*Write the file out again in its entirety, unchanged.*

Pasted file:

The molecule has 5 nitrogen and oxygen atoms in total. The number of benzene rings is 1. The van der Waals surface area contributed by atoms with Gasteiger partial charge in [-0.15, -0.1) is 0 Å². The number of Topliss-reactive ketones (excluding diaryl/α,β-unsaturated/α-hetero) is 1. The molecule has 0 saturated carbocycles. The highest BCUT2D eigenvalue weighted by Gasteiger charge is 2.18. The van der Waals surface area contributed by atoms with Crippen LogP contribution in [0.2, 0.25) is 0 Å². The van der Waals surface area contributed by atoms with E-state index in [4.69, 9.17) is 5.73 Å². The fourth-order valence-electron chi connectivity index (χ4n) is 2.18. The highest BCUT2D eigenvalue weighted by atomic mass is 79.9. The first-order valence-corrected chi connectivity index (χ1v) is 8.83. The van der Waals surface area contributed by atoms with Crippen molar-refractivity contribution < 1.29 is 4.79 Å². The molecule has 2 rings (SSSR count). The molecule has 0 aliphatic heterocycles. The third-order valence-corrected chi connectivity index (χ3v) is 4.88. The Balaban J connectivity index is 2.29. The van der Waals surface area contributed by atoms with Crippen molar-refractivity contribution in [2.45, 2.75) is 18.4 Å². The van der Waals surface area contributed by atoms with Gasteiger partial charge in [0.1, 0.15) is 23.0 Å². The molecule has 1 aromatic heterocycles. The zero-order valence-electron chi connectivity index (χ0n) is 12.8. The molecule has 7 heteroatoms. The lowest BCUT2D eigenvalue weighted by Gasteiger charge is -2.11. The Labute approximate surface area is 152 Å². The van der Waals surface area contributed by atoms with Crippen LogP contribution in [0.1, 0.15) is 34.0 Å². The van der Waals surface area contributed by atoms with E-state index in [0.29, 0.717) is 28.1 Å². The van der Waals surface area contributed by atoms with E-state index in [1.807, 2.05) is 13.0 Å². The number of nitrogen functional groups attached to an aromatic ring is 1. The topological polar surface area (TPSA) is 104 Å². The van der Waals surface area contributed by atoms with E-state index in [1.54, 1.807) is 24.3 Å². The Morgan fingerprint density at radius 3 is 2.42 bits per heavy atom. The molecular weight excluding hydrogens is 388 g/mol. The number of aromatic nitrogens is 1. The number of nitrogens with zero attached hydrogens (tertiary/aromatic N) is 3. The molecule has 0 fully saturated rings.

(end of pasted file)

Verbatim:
The molecule has 5 nitrogen and oxygen atoms in total. The number of benzene rings is 1. The van der Waals surface area contributed by atoms with Gasteiger partial charge in [-0.15, -0.1) is 0 Å². The number of Topliss-reactive ketones (excluding diaryl/α,β-unsaturated/α-hetero) is 1. The molecule has 0 saturated carbocycles. The highest BCUT2D eigenvalue weighted by Gasteiger charge is 2.18. The van der Waals surface area contributed by atoms with Crippen LogP contribution in [0.2, 0.25) is 0 Å². The van der Waals surface area contributed by atoms with E-state index in [4.69, 9.17) is 5.73 Å². The fourth-order valence-electron chi connectivity index (χ4n) is 2.18. The highest BCUT2D eigenvalue weighted by atomic mass is 79.9. The first-order valence-corrected chi connectivity index (χ1v) is 8.83. The van der Waals surface area contributed by atoms with Crippen molar-refractivity contribution < 1.29 is 4.79 Å². The molecule has 2 rings (SSSR count). The molecule has 0 aliphatic heterocycles. The third-order valence-corrected chi connectivity index (χ3v) is 4.88. The Balaban J connectivity index is 2.29. The van der Waals surface area contributed by atoms with Crippen molar-refractivity contribution in [2.45, 2.75) is 18.4 Å². The van der Waals surface area contributed by atoms with Gasteiger partial charge in [0.1, 0.15) is 23.0 Å². The molecule has 1 aromatic heterocycles. The zero-order valence-electron chi connectivity index (χ0n) is 12.8. The molecule has 7 heteroatoms. The lowest BCUT2D eigenvalue weighted by Gasteiger charge is -2.11. The Labute approximate surface area is 152 Å². The van der Waals surface area contributed by atoms with Crippen LogP contribution in [0.1, 0.15) is 34.0 Å². The van der Waals surface area contributed by atoms with E-state index in [0.29, 0.717) is 28.1 Å². The van der Waals surface area contributed by atoms with E-state index in [1.807, 2.05) is 13.0 Å². The number of nitrogen functional groups attached to an aromatic ring is 1. The topological polar surface area (TPSA) is 104 Å². The van der Waals surface area contributed by atoms with E-state index in [1.54, 1.807) is 24.3 Å². The Morgan fingerprint density at radius 3 is 2.42 bits per heavy atom. The molecular weight excluding hydrogens is 388 g/mol. The number of aromatic nitrogens is 1. The number of nitrogens with zero attached hydrogens (tertiary/aromatic N) is 3. The molecule has 0 fully saturated rings.